Reports earlier this year had pointed to a new Qatari mediation role between the US and Venezuela.
Quiet negotiations took place in Qatar between the United States and Venezuela resulting in a “tentative agreement” for free and fair elections in Caracas, which may potentially lead to the easing of crippling sanctions.
The development was first reported by McClatchy and the Miami Herald on Monday, both of which have cited sources privy to the matter.
The reports have pointed to the possibility of Washington easing its sanctions on Caracas “in the coming days” if President Nicolas Maduro signs an agreement with the opposition to hold free and fair elections.
The Miami Herald said the agreement could potentially come on Tuesday, noting the US has insisted that Maduro publicly signs the deal before it lifts the sanctions on Venezuela’s oil sector.
Sanctions were imposed on the South American country under former US President Donald Trump in a bid to exert maximum pressure on President Maduro.
However, a White House official dismissed reports of entering a new deal with Maduro, maintaining that Washington has long said it would lift sanctions if the Venezuelan president holds democratic reform.
“There is no ‘deal’ between us and nothing has been committed to between the US and Venezuela,” the official told McClatchy.
The official added that “the key conversations are between the opposition and Maduro”, noting that there is a “minimal” involvement from the US side.
“We are only minimally involved because of the fact that we have sanctions on Venezuela and would, consistent with our longstanding policy, provide some relief in response to concrete steps toward competitive elections,” the official explained.
Meanwhile, Reuters separately reported on Monday that the potential deal would set the election date in 2024, enable international observers to oversee the elections, and lift a ban on opposition candidates from running
Another Qatari mediation?
In June, Spain’s El Pais first broke the news over a meeting in Qatar that allegedly took place between the president of the Venezuelan National Assembly Jorge Rodríguez and Juan Gonzalez, an advisor to US President Joe Biden.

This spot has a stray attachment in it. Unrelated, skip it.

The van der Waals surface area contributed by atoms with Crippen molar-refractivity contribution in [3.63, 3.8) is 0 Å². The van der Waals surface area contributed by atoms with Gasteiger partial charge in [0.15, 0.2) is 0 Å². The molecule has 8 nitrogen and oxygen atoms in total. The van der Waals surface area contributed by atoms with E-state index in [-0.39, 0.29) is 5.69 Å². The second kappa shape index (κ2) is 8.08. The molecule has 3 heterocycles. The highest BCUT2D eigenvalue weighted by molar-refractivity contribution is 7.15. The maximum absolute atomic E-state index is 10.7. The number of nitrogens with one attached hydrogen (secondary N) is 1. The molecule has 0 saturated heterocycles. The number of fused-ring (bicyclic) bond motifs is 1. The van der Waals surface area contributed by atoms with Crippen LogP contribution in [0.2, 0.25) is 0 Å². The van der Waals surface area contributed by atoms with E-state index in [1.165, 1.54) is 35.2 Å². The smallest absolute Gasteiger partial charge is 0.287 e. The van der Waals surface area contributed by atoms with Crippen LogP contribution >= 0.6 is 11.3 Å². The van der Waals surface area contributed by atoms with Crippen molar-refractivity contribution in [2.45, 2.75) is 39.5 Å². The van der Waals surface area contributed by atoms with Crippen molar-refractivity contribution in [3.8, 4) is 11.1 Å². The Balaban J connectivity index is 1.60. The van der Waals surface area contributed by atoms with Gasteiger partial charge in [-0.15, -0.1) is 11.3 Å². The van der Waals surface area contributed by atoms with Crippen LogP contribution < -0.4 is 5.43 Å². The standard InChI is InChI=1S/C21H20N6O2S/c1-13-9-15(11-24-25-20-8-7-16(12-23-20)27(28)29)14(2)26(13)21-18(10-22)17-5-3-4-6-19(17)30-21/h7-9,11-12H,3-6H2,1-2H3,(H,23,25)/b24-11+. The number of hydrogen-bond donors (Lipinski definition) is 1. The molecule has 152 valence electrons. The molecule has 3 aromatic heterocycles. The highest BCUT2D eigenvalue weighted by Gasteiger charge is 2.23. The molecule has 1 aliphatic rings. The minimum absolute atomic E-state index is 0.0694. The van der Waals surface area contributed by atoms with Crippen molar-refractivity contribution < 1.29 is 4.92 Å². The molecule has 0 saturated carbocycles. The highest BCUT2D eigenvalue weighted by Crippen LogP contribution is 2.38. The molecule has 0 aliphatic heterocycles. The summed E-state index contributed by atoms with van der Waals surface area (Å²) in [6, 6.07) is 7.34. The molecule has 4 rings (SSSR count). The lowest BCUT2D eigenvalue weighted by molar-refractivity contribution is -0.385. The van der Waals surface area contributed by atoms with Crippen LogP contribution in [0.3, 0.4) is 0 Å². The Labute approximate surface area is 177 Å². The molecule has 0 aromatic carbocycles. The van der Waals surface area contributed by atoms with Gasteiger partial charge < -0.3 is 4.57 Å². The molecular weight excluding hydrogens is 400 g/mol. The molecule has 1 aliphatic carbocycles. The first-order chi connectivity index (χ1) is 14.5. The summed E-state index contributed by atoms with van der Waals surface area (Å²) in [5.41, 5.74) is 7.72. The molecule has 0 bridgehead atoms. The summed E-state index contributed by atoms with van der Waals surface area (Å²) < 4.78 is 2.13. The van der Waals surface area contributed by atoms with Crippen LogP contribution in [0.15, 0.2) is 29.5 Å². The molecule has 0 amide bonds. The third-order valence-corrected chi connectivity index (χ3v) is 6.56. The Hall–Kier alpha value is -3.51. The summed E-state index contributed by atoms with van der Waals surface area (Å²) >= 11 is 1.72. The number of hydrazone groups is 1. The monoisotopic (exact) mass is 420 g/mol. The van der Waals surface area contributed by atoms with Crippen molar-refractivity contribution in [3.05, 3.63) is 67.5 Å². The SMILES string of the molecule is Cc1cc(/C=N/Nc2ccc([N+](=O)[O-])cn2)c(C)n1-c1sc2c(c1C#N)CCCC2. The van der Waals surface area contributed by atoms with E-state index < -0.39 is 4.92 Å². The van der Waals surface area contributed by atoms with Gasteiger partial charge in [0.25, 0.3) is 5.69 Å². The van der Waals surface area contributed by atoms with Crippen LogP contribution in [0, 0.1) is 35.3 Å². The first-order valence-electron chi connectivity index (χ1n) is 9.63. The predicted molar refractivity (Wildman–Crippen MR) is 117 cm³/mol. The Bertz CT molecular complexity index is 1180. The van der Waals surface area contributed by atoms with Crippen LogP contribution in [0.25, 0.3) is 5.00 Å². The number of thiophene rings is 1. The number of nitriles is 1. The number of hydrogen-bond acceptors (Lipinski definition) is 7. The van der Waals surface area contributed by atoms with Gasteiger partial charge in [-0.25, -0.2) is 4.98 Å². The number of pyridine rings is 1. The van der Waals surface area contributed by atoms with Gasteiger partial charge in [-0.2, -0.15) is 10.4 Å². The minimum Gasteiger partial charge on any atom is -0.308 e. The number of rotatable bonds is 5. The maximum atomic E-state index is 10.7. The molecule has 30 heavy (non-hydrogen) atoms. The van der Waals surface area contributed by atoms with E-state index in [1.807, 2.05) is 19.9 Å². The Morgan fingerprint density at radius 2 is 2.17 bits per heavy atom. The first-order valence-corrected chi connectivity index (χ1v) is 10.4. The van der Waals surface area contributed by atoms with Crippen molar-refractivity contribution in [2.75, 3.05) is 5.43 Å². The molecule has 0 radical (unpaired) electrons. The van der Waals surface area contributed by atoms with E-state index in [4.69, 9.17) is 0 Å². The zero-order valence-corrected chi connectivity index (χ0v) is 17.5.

The sources had claimed that both Rodriguez and Gonzalez “met to establish a direct channel of communication” between the adversaries.
In its latest report on the Qatari mediation, the Miami Herald reported that the American and Venezuelan sides have held “a series of subsequent meetings in recent months” following the one in the Gulf state.
It added that the US team stressed that international monitors must oversee the elections, which would also lift a ban that prevented opposition figures from running for elections, namely former national assembly member Maria Corina Machado.
The American media reports noted that the opposition were not present in any of the talks, including the ones in Doha.
While Qatari officials have not publicly spoken on the reported discussions nor announced an official mediating role, analysts believe the heavyweight diplomatic power is “well-placed” to assume such a position between the US and Venezuela.
Dr. Andreas Krieg, an Assistant Professor of Defence Studies at King’s College London, had pointed to Doha’s neutral position as Caracas faces Western and American sanctions.